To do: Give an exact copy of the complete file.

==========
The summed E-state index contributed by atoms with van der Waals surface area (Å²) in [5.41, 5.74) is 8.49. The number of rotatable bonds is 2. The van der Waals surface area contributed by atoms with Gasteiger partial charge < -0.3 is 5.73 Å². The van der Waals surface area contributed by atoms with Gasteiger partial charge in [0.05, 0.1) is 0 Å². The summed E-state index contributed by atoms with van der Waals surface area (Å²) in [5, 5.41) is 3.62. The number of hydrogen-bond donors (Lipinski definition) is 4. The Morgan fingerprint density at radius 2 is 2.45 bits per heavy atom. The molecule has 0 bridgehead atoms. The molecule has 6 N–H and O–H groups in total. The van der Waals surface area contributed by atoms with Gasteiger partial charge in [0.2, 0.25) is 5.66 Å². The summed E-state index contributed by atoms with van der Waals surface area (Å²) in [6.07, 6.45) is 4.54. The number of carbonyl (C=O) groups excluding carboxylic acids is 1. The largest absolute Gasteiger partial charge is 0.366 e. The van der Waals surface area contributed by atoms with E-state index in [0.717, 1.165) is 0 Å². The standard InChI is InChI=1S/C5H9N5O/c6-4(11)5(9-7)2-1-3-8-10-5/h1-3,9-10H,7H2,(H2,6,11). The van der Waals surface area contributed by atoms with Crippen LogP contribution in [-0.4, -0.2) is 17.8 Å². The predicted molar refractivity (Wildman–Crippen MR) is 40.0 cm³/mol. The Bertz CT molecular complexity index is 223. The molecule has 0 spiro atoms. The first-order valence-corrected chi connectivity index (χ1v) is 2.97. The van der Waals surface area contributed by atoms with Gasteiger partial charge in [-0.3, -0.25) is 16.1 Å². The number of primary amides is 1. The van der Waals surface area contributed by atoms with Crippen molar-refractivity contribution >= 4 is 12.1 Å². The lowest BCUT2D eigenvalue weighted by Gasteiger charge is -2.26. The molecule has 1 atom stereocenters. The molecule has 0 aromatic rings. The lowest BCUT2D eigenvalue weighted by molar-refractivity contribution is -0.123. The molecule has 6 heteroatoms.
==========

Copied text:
The summed E-state index contributed by atoms with van der Waals surface area (Å²) in [5.41, 5.74) is 8.49. The number of rotatable bonds is 2. The van der Waals surface area contributed by atoms with Gasteiger partial charge < -0.3 is 5.73 Å². The van der Waals surface area contributed by atoms with Gasteiger partial charge in [0.05, 0.1) is 0 Å². The summed E-state index contributed by atoms with van der Waals surface area (Å²) in [5, 5.41) is 3.62. The number of hydrogen-bond donors (Lipinski definition) is 4. The Morgan fingerprint density at radius 2 is 2.45 bits per heavy atom. The molecule has 0 bridgehead atoms. The molecule has 6 N–H and O–H groups in total. The van der Waals surface area contributed by atoms with Gasteiger partial charge in [0.2, 0.25) is 5.66 Å². The summed E-state index contributed by atoms with van der Waals surface area (Å²) in [6.07, 6.45) is 4.54. The number of carbonyl (C=O) groups excluding carboxylic acids is 1. The largest absolute Gasteiger partial charge is 0.366 e. The van der Waals surface area contributed by atoms with E-state index in [0.717, 1.165) is 0 Å². The standard InChI is InChI=1S/C5H9N5O/c6-4(11)5(9-7)2-1-3-8-10-5/h1-3,9-10H,7H2,(H2,6,11). The van der Waals surface area contributed by atoms with Crippen LogP contribution in [-0.4, -0.2) is 17.8 Å². The predicted molar refractivity (Wildman–Crippen MR) is 40.0 cm³/mol. The Bertz CT molecular complexity index is 223. The molecule has 0 spiro atoms. The first-order valence-corrected chi connectivity index (χ1v) is 2.97. The van der Waals surface area contributed by atoms with Gasteiger partial charge in [-0.3, -0.25) is 16.1 Å². The number of primary amides is 1. The van der Waals surface area contributed by atoms with Crippen molar-refractivity contribution >= 4 is 12.1 Å². The lowest BCUT2D eigenvalue weighted by Gasteiger charge is -2.26. The molecule has 1 atom stereocenters. The molecule has 0 aromatic rings. The lowest BCUT2D eigenvalue weighted by molar-refractivity contribution is -0.123. The molecule has 6 heteroatoms.